Doctors use guidelines for diagnosing mental health problems. The main guidelines used are the:
International Classification of Diseases (ICD-10) produced by the World Health Organisation (WHO)
Diagnostic and Statistical Manual (DSM-5) produced by the American Psychiatric Association.
Personality disorders are grouped into 3 clusters: A, B and C.
Cluster A personality disorders
Having a cluster A personality disorder means that you find it difficult to relate to other people. You might be viewed as odd or eccentric.
Paranoid personality disorder
You may feel very suspicious of others and feel unable to trust them and confide in them, without any reason. You may believe people are lying to you or trying to take advantage of you.
Your psychiatrist should rule out schizophrenia, psychosis, and mood disorders if you have been diagnosed with paranoid personality disorder.
Schizoid personality disorder
You may feel uninterested in forming social relationships and prefer to be alone. You might feel that having relationships would interfere with your life. You might have no interest in sex or intimacy. Other people may view you as being cold and distant.
Schizotypal personality disorder
With schizotypal personality disorder you will find making close relationships very difficult. Others may find your behaviour and reactions to emotions inappropriate or eccentric. You may feel anxious around those who do not share your beliefs.
It is also possible to see things that aren’t there and have strange or paranoid thoughts.
Cluster B personality disorders
Cluster B personality disorders are grouped based on those who find it difficult to control their emotions. You might be viewed as unpredictable by others.
Antisocial personality disorder (ASPD)
With antisocial personality disorder you may be impulsive, reckless and not think about of how your actions affect others. You may be prepared to do things that other would not, in order to get what you want. You may act in a dangerous way and sometimes illegally. You may be easily frustrated, aggressive or prone to violence. Others may perceive you as acting selfishly and without guilt.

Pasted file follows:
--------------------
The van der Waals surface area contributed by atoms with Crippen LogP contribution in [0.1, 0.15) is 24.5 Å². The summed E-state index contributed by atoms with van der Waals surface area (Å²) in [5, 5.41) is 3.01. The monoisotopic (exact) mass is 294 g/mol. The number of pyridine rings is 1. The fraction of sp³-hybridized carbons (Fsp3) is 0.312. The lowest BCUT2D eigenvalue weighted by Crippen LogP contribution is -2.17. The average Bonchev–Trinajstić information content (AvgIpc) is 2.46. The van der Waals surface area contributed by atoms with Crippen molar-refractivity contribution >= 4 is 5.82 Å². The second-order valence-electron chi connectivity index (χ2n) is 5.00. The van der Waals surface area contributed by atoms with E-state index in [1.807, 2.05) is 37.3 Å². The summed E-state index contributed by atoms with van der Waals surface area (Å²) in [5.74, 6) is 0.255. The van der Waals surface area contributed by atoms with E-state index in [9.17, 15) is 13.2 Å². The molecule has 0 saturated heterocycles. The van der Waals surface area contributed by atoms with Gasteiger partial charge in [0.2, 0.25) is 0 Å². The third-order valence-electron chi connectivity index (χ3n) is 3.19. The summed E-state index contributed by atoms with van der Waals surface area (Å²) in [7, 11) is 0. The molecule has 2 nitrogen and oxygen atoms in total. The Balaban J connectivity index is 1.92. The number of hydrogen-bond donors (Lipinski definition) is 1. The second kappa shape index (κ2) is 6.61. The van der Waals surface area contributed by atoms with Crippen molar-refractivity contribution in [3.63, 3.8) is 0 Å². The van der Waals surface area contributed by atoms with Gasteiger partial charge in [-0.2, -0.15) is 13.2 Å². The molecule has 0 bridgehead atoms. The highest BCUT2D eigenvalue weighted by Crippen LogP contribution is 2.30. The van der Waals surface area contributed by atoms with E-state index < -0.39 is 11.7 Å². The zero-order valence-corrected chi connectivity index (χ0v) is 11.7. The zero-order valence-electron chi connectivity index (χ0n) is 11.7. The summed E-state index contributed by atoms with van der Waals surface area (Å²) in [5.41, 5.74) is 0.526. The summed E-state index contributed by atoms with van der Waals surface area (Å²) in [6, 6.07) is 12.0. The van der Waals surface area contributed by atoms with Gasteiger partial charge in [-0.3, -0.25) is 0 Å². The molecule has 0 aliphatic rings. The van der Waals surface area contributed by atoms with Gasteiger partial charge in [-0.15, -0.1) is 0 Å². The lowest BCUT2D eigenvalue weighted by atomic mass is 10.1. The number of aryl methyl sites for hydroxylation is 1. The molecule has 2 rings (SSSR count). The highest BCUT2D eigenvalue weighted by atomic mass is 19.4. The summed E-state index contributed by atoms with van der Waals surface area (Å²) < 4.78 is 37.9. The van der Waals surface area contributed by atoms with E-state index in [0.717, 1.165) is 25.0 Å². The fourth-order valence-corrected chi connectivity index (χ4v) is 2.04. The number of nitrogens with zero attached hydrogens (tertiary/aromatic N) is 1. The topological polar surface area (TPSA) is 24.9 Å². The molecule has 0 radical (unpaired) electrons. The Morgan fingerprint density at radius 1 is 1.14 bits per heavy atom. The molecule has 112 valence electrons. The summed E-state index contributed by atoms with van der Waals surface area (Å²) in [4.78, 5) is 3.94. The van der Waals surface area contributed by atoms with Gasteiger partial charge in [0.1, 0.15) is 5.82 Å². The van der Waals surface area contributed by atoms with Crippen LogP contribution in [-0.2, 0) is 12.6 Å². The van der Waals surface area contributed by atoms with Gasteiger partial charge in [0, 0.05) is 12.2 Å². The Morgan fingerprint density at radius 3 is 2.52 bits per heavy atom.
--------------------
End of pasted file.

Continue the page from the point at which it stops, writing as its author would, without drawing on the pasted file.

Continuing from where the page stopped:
Borderline personality disorder (BPD)
If you are living with BPD you may experience strong emotions, mood swings and feelings you find difficult to cope with. You may feel distressed and anxious a lot of the time. You may have problems with your identity and how you view yourself. This can affect your relationships with others. BPD is also sometimes known as ‘emotionally unstable personality disorder’.
Histrionic personality disorder
If you are diagnosed with histrionic personality disorder you may like being the centre of attention. You may feel uncomfortable about being ignored. This can cause you to behave in a way that appears over-dramatic or over-emotional. You may feel dependent on the approval of others and feel like you have to entertain them.
Narcissistic personality disorder
With narcissistic personality disorder you may have a high sense of self-importance. You may act like this in order to cover feelings of insignificance or unimportance. You might act selfishly to gain success, and take advantage of other people. You feel upset if you don’t get what you feel you deserve.
Cluster C personality disorders
People with cluster C personality disorders have strong feelings of fear or anxiety. They might appear withdrawn to other people.
Dependent personality disorder
If you have dependent personality disorder, you may allow other people to take responsibility for parts of your life. You may not have much self-confidence or be unable to do things alone. You may find that you put your own needs after the needs of others. You may feel hopeless or fear being alone.
Avoidant personality disorder
If you have avoidant personality disorder, you may have a fear of being judged negatively. This can cause you to feel uncomfortable in social situations. You might not like criticism, worry a lot and have low self-esteem. You may want affection, but worry that you will be rejected.
Obsessive-compulsive personality disorder
With obsessive-compulsive personality disorder you may feel anxious if things are disorganised, unplanned or not exactly right. You may have exceptionally high standards for yourself and others and worry when you or others make mistakes. You may be very cautious and think about the small details.
Obsessive-compulsive personality disorder is different to obsessive-compulsive disorder (OCD). OCD describes behaviour as opposed to a personality.